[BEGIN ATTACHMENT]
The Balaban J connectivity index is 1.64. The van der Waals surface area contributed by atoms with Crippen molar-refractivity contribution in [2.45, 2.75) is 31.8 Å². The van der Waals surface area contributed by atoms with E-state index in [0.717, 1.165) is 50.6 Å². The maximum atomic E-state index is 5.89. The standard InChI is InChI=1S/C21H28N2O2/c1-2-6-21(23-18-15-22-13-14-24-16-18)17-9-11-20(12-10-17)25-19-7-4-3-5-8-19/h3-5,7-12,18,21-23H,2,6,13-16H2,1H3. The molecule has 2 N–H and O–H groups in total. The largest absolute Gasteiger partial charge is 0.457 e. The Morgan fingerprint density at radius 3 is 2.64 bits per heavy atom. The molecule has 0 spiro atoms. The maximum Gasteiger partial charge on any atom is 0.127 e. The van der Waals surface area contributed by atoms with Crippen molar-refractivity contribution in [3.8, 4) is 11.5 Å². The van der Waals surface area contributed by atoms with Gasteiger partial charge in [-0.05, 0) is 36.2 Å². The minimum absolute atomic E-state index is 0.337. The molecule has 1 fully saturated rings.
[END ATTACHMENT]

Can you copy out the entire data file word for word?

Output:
The Balaban J connectivity index is 1.64. The van der Waals surface area contributed by atoms with Crippen molar-refractivity contribution in [2.45, 2.75) is 31.8 Å². The van der Waals surface area contributed by atoms with E-state index in [0.717, 1.165) is 50.6 Å². The maximum atomic E-state index is 5.89. The standard InChI is InChI=1S/C21H28N2O2/c1-2-6-21(23-18-15-22-13-14-24-16-18)17-9-11-20(12-10-17)25-19-7-4-3-5-8-19/h3-5,7-12,18,21-23H,2,6,13-16H2,1H3. The molecule has 2 N–H and O–H groups in total. The largest absolute Gasteiger partial charge is 0.457 e. The Morgan fingerprint density at radius 3 is 2.64 bits per heavy atom. The molecule has 0 spiro atoms. The maximum Gasteiger partial charge on any atom is 0.127 e. The van der Waals surface area contributed by atoms with Crippen molar-refractivity contribution in [3.8, 4) is 11.5 Å². The van der Waals surface area contributed by atoms with Gasteiger partial charge in [-0.05, 0) is 36.2 Å². The minimum absolute atomic E-state index is 0.337. The molecule has 1 fully saturated rings.